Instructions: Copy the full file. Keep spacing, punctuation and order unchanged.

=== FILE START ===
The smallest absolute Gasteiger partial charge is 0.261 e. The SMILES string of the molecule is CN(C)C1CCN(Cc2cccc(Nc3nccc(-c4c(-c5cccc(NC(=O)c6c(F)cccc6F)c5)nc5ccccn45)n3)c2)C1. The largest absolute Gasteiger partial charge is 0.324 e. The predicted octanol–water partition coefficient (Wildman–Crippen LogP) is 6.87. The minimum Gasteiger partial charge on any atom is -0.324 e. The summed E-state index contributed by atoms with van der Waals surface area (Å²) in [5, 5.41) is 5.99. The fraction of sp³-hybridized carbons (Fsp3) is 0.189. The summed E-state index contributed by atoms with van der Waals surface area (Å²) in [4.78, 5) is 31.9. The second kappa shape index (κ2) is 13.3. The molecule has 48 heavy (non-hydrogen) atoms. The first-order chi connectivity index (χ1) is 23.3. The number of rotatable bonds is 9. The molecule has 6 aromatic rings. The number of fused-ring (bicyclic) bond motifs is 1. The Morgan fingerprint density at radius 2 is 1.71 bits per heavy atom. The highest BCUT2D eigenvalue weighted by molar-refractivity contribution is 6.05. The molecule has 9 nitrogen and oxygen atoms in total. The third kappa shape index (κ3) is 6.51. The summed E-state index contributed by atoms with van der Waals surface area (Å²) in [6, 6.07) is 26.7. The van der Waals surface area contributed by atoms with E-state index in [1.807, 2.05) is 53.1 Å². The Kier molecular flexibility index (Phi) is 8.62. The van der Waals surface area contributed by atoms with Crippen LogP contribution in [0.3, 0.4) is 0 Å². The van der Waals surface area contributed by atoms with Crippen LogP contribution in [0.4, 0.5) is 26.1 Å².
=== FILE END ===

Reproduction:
The smallest absolute Gasteiger partial charge is 0.261 e. The SMILES string of the molecule is CN(C)C1CCN(Cc2cccc(Nc3nccc(-c4c(-c5cccc(NC(=O)c6c(F)cccc6F)c5)nc5ccccn45)n3)c2)C1. The largest absolute Gasteiger partial charge is 0.324 e. The predicted octanol–water partition coefficient (Wildman–Crippen LogP) is 6.87. The minimum Gasteiger partial charge on any atom is -0.324 e. The summed E-state index contributed by atoms with van der Waals surface area (Å²) in [5, 5.41) is 5.99. The fraction of sp³-hybridized carbons (Fsp3) is 0.189. The summed E-state index contributed by atoms with van der Waals surface area (Å²) in [4.78, 5) is 31.9. The second kappa shape index (κ2) is 13.3. The molecule has 48 heavy (non-hydrogen) atoms. The first-order chi connectivity index (χ1) is 23.3. The number of rotatable bonds is 9. The molecule has 6 aromatic rings. The number of fused-ring (bicyclic) bond motifs is 1. The Morgan fingerprint density at radius 2 is 1.71 bits per heavy atom. The highest BCUT2D eigenvalue weighted by molar-refractivity contribution is 6.05. The molecule has 9 nitrogen and oxygen atoms in total. The third kappa shape index (κ3) is 6.51. The summed E-state index contributed by atoms with van der Waals surface area (Å²) in [6, 6.07) is 26.7. The van der Waals surface area contributed by atoms with E-state index in [1.807, 2.05) is 53.1 Å². The Kier molecular flexibility index (Phi) is 8.62. The van der Waals surface area contributed by atoms with Crippen LogP contribution in [0.3, 0.4) is 0 Å². The van der Waals surface area contributed by atoms with Crippen LogP contribution in [0.4, 0.5) is 26.1 Å².